Repair of HP32SII



#9

One row of keys does not work on my HP 32SII. Since I cannot replace it I am considering repairing it myself. Does anyone know how to open the case?


#10

Brian:

There are two articles in the Articles Forum that will be worth reading: Article #5 and Article #199.

You may also wish to view the (rather fuzzy) interior pictures available under the MoHPC articles for the HP-42s and -32s (which are other examples of "Pioneer" model calculators).

Contact in the keyboard connections is maintained by a rubbery strip just below the LCD display. Age-related shrinkage of this strip or foreign matter in the contacts are probably the explanation of your trouble. You may experiment with this by gently pinching the calculator front-to-back at various points below the display to see if keyboard function is restored while pressure is being applied.


#11

Thanks Paul I think I'll try it. I pressed on the area below the display and the row of keys began working but fail again as soon as pressure is reduced.


#12

. . . Now to fix it.

I have pulled out the rubber strip and bolstered it (from behind) with a piece of scotch tape, rolled up tightly lenghtwise, sticky side out. That's probably pretty crude, but what you want, I think, is a uniform, approx. 1/16" thick piece of sticky stuff behind the rubber to make it "sit up" better. (Sticky simplifies reassembly.)

Removing and replacing the PCB is THE most tricky part of the operation. Make sure you un-twist the six (IIRC) hold-downs in the proper directions (i.e., you don't want to put a full 180-degree twist in 'em, you want to reduce the twist to zero). Use a small, flat-nosed plier, and be careful not to scratch the PCB.

Clean any dust off of the LCD contacts (gold traces on the PCB, rubbery strip(s) with embedded conductive paths on the LCD itself) before putting it back together. Re-twist the hold-downs and test. (Don't take the rubber LCD strip(s) off of the LCD unless absolutely necessary -- sounds like it shouldn't be in this case.)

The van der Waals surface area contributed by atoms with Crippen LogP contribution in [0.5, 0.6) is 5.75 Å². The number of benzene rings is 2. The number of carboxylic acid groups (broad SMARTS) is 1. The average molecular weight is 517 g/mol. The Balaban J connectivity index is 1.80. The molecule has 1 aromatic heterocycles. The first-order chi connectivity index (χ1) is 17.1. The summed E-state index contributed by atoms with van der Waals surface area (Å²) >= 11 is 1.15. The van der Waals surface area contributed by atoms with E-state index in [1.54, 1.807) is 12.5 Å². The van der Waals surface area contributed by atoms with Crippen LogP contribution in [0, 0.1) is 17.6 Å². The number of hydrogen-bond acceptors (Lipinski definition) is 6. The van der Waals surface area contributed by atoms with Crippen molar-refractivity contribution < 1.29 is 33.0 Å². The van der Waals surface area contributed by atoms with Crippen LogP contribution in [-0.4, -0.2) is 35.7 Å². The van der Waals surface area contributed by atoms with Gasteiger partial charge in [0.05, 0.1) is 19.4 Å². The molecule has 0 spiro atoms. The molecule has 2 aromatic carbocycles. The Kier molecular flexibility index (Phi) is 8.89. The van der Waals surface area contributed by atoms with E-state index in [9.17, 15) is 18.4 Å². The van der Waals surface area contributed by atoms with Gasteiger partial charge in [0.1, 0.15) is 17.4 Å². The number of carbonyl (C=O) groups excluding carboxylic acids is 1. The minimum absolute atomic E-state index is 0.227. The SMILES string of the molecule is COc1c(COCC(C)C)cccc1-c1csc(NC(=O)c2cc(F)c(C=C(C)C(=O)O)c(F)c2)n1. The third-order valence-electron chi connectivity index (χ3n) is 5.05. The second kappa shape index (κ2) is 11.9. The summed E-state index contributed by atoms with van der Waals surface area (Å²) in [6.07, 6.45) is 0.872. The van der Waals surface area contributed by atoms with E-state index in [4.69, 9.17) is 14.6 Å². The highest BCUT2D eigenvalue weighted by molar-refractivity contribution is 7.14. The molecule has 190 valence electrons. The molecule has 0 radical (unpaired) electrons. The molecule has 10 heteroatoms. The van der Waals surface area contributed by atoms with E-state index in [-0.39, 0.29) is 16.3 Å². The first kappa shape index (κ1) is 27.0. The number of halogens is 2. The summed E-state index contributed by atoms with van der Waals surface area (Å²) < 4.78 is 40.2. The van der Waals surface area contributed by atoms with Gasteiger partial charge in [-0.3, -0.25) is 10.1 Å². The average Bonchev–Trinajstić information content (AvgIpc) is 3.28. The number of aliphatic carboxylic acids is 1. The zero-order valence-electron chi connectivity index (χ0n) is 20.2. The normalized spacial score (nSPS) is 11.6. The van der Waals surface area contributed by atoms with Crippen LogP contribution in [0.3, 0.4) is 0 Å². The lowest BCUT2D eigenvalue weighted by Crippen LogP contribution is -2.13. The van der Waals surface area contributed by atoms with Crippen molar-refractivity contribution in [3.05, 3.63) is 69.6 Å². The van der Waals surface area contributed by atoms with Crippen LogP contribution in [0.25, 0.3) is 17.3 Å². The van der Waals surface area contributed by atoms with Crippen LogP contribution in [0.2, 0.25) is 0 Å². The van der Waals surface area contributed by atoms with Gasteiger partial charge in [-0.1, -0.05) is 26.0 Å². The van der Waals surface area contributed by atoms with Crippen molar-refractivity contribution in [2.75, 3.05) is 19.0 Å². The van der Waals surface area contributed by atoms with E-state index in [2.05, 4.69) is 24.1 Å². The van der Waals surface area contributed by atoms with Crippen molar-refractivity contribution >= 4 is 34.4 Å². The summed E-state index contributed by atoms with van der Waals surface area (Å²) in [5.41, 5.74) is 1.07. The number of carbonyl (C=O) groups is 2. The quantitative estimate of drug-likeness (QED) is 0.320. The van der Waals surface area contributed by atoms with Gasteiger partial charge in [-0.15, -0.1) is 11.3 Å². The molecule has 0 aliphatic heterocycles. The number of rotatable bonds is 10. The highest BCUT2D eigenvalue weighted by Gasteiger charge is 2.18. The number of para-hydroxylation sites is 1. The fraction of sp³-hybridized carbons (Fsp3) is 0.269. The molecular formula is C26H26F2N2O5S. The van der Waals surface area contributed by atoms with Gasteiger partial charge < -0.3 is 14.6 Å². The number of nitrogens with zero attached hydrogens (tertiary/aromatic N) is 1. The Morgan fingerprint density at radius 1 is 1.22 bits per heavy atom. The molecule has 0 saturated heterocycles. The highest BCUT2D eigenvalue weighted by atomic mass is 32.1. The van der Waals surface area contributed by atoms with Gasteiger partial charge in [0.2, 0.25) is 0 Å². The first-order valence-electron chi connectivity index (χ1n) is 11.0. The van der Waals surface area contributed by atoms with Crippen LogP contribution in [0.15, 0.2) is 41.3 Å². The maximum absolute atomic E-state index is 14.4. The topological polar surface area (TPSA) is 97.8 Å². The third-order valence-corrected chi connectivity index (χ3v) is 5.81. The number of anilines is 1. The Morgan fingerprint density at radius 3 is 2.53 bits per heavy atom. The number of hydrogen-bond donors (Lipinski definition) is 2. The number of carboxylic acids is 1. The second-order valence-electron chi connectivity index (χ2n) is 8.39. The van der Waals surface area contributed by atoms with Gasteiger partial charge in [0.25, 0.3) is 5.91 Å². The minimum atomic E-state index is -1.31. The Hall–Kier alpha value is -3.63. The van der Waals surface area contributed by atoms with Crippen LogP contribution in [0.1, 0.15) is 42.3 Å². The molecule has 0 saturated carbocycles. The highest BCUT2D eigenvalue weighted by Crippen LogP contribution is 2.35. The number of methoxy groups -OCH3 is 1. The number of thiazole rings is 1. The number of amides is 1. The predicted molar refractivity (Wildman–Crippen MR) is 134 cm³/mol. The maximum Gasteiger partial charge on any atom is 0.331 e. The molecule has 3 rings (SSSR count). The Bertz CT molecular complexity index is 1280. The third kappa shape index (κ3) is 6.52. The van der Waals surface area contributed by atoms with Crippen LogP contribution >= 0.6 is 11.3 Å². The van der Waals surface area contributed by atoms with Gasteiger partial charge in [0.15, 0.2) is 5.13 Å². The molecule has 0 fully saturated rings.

Folks who do this a lot have been known to build a "jig" that:

   1. pinches the calculator front and PCB together, 
2. doesn't short any PCB traces, and
3. leaves the keyboard and display free for testing.
(I've yet to build my own, but plan to use one of those yellow plastic ratcheting clamps from Home Depot.) The idea there is to be able to test the keyboard and LCD connections to make sure they're good before twisting the metal hold-downs again. I have pinched them together with my fingers while testing, but ever since my third hand was amputated, that's been kind of rough.

Good luck!

#13

Are all the Pioneers (I have a 32s and 32sii) destined to have this same problem eventually? Is this fix effective in correcting the problem long term? Is the Display going to go bad as a result of time also? What other problems should I expect as these calculator grow old? I'm a little concerned now.


#14

I've seen one other age-related problem with Pioneers: wear in the keyboard "sandwich" leading to missed keypresses.

The keyswitches are constructed as a multilayer sandwich of mylar and other plastics, with conductive "dots" inside plastic domes completing contact when depressed to "fingers" on another layer below. One of my 42s calculators exhibited intermittent failures and had the R/S key stuck "on" occasionally.

Cleaning didn't help much. Disassembly revealed that some of the black conductive stuff had worn and/or flaked off of the dots. Missing material meant missed keyswitches. Loose flakes in some keys completed contact in the absence of keypresses.

I'm in the midst of trying to fix it. (Just got my "conductive ink" pen in the mail.) If the fix-it doesn't work, then the only option is replacement using parts from another, less valuable calculator. (I may also experiment with rotating parts of the "dot" layer 180 degrees, as the wear is asymmetrical. Even translating the dots, say, 1/16" in some direction might help, but that would probably affect the feel of the keys.)

Anyway, I suspect that this may be a problem common to many older and well-used Pioneers.


#15

Does this type of wear occur on the Voyagers too? I have a 15c and I'm hoping the keys continue to work! Thanks.


#16

No, not to worry, the keyboards of all previous model HP's used metal parts in the key switches. The Pioneer series was the first to use the printed conductive materials.

The Classics used metal strips, the Woodstocks, Spices, 41's and Voyagers used either individual or strips of metal domes.


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